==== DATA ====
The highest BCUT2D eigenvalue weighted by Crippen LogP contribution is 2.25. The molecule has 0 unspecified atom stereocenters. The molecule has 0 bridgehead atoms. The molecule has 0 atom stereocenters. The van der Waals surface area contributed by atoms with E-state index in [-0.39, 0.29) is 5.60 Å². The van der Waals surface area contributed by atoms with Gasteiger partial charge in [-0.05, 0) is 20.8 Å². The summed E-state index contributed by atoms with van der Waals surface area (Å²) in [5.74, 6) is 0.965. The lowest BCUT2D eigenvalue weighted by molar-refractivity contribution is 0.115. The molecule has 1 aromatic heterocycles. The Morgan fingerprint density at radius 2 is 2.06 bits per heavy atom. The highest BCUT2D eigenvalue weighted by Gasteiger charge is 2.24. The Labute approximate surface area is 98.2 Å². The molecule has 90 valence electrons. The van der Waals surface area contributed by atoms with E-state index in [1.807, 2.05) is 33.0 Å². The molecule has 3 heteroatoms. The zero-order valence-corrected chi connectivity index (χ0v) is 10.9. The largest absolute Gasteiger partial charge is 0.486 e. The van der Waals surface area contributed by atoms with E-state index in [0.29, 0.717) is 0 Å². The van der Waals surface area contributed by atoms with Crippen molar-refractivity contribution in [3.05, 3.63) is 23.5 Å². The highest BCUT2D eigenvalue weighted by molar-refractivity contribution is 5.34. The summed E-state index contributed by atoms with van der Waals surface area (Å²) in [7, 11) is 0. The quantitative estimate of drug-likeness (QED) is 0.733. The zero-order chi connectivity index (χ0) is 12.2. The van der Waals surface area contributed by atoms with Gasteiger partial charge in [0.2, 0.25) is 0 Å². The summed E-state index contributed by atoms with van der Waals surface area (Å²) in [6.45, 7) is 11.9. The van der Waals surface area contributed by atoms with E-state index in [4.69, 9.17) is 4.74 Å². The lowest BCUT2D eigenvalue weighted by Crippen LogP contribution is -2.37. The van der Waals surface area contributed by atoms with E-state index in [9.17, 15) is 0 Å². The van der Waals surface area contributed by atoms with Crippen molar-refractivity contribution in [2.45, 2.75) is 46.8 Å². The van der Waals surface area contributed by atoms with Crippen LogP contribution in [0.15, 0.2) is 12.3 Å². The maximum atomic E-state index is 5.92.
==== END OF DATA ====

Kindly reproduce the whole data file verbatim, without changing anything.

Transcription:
The highest BCUT2D eigenvalue weighted by Crippen LogP contribution is 2.25. The molecule has 0 unspecified atom stereocenters. The molecule has 0 bridgehead atoms. The molecule has 0 atom stereocenters. The van der Waals surface area contributed by atoms with E-state index in [-0.39, 0.29) is 5.60 Å². The van der Waals surface area contributed by atoms with Gasteiger partial charge in [-0.05, 0) is 20.8 Å². The summed E-state index contributed by atoms with van der Waals surface area (Å²) in [5.74, 6) is 0.965. The lowest BCUT2D eigenvalue weighted by molar-refractivity contribution is 0.115. The molecule has 1 aromatic heterocycles. The Morgan fingerprint density at radius 2 is 2.06 bits per heavy atom. The highest BCUT2D eigenvalue weighted by Gasteiger charge is 2.24. The Labute approximate surface area is 98.2 Å². The molecule has 90 valence electrons. The van der Waals surface area contributed by atoms with E-state index in [1.807, 2.05) is 33.0 Å². The molecule has 3 heteroatoms. The zero-order valence-corrected chi connectivity index (χ0v) is 10.9. The largest absolute Gasteiger partial charge is 0.486 e. The van der Waals surface area contributed by atoms with E-state index in [0.29, 0.717) is 0 Å². The van der Waals surface area contributed by atoms with Crippen molar-refractivity contribution in [3.05, 3.63) is 23.5 Å². The highest BCUT2D eigenvalue weighted by molar-refractivity contribution is 5.34. The summed E-state index contributed by atoms with van der Waals surface area (Å²) in [7, 11) is 0. The quantitative estimate of drug-likeness (QED) is 0.733. The zero-order chi connectivity index (χ0) is 12.2. The van der Waals surface area contributed by atoms with Gasteiger partial charge in [0.2, 0.25) is 0 Å². The summed E-state index contributed by atoms with van der Waals surface area (Å²) in [6.45, 7) is 11.9. The van der Waals surface area contributed by atoms with E-state index in [4.69, 9.17) is 4.74 Å². The lowest BCUT2D eigenvalue weighted by Crippen LogP contribution is -2.37. The van der Waals surface area contributed by atoms with E-state index in [9.17, 15) is 0 Å². The van der Waals surface area contributed by atoms with Crippen molar-refractivity contribution in [2.45, 2.75) is 46.8 Å². The van der Waals surface area contributed by atoms with Crippen LogP contribution in [0.15, 0.2) is 12.3 Å². The maximum atomic E-state index is 5.92.